Visual enhancement measures in Alpha-IMS studies require demonstration of device safety before proceeding with clinical trials and market approval.
The goal of gene therapy studies is to virally complement retinal cells expressing mutant genes associated with the retinitis pigmentosa phenotype with healthy forms of the gene.
Thus, it enables the repair and proper function of retinal photoreceptor cells in response to the instructions associated with the inserted healthy gene.
Clinical trials investigating the insertion of the healthy RPE65 gene into retinas expressing the LCA2 retinitis pigmentosa phenotype measured modest improvements in vision; however, retinal photoreceptor degradation continued at the disease-related rate.
Gene therapy can probably preserve the remaining healthy retinal cells without repairing the earlier accumulation of damage in the already diseased photoreceptor cells.
The response to gene therapy would theoretically benefit young patients who show the shortest progression of photoreceptor decline; therefore, it correlates with a greater possibility of cell rescue through the healthy inserted gene.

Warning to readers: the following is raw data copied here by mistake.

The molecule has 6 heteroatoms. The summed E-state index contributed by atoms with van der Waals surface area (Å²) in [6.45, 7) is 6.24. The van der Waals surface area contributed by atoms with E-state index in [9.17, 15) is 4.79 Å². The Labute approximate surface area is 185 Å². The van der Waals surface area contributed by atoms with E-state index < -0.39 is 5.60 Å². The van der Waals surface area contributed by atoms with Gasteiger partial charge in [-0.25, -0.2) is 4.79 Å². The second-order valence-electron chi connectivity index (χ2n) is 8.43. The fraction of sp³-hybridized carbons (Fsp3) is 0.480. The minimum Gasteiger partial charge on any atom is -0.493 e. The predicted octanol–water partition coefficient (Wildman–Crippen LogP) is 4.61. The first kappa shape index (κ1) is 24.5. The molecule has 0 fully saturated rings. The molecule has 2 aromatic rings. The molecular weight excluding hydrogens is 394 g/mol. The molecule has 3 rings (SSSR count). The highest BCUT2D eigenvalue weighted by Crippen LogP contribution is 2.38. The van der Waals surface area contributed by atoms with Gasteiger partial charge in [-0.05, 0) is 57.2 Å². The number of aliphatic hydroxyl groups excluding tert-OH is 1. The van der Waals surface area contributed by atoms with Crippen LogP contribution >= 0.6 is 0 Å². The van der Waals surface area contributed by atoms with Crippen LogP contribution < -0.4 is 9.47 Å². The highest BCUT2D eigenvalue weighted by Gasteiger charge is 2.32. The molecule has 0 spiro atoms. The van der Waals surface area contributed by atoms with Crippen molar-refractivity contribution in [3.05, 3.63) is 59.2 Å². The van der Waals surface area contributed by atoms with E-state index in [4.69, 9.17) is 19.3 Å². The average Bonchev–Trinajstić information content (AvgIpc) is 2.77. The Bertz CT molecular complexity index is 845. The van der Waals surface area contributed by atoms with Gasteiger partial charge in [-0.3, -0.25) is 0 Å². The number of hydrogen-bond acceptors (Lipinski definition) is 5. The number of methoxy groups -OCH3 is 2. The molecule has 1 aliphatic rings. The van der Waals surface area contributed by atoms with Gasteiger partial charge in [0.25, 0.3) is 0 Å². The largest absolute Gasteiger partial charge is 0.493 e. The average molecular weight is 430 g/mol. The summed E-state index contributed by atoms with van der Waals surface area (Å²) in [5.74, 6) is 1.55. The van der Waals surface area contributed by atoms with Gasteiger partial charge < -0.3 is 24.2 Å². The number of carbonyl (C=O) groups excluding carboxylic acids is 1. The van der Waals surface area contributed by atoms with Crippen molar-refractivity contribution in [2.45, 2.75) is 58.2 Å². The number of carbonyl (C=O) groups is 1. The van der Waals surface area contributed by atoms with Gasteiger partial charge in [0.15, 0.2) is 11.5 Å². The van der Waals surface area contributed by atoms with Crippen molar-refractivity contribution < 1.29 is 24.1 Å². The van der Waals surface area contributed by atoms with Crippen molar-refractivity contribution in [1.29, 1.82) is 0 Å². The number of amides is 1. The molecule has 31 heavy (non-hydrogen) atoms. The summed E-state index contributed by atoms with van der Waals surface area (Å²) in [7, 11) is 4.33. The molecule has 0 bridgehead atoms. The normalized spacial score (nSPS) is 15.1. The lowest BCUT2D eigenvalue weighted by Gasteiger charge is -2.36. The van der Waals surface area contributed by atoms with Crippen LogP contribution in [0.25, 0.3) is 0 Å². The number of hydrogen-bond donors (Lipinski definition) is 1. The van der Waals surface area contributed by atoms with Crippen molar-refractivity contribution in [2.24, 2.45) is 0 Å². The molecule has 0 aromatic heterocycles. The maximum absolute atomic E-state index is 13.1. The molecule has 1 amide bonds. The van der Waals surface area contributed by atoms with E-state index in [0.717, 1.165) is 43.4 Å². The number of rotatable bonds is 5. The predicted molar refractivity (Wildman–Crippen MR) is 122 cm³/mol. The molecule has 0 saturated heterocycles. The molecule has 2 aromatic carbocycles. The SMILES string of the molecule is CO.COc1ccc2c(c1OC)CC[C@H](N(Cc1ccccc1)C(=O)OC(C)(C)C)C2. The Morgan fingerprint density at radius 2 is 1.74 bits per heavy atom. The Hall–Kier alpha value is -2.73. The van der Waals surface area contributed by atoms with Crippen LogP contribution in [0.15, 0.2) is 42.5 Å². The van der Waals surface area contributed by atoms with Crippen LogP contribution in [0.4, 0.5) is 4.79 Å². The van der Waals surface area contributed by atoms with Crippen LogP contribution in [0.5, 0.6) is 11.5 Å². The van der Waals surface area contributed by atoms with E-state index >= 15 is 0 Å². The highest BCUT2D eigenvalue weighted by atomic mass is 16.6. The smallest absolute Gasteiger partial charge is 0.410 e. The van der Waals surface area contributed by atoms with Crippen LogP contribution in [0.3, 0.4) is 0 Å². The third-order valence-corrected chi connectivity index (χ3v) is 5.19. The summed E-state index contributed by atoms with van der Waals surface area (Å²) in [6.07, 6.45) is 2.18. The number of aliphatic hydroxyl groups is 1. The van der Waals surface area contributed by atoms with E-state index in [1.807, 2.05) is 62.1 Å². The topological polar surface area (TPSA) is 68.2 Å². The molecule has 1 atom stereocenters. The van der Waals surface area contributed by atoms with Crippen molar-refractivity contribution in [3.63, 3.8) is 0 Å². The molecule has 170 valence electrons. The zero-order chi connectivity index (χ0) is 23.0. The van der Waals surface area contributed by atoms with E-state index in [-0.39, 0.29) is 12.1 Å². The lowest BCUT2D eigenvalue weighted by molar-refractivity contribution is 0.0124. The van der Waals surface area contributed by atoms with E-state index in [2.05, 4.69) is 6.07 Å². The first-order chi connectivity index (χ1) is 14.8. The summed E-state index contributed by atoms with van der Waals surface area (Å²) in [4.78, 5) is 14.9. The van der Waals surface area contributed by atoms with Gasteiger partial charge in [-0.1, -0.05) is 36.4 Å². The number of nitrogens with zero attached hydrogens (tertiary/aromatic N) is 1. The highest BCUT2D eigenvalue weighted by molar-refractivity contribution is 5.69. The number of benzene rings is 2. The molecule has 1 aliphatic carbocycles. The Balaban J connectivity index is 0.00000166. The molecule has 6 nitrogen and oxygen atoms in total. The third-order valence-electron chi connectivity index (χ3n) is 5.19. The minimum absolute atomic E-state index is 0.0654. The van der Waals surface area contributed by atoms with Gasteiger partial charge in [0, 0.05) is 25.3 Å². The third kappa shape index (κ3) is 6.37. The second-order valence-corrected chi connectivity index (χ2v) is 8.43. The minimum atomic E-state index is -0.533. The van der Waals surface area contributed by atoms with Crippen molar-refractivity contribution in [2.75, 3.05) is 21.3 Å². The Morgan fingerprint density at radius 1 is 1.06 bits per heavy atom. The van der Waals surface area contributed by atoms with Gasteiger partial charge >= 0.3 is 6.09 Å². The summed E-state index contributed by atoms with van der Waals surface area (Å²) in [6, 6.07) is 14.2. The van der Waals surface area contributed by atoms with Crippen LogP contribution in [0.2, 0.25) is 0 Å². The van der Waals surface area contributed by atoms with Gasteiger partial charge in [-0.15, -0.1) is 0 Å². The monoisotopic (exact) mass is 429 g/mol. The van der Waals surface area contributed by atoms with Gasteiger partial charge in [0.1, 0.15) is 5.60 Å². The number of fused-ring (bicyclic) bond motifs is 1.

The progressive nature and lack of a definitive cure for retinitis pigmentosa contribute to the inevitably grim outlook for patients with this disease.
Although total blindness is rare, the patient’s visual acuity and field of vision will continue to decline as the rod photoreceptor advances and subsequent cone photoreceptor degradation.
Possible treatments remain in the research and clinical trial stages; however, treatment studies on visual restoration in retinitis pigmentosa hold promise for the future.
Studies indicate that children with the disease genotype benefit from presymptomatic counseling to prepare for the physical and social implications associated with progressive vision loss.
While the psychological prognosis may be slightly alleviated with active counseling, the physical implications and progression of the disease largely depend on the age of initial manifestation of symptoms and the rate of photoreceptor degradation, rather than access to prospective treatments.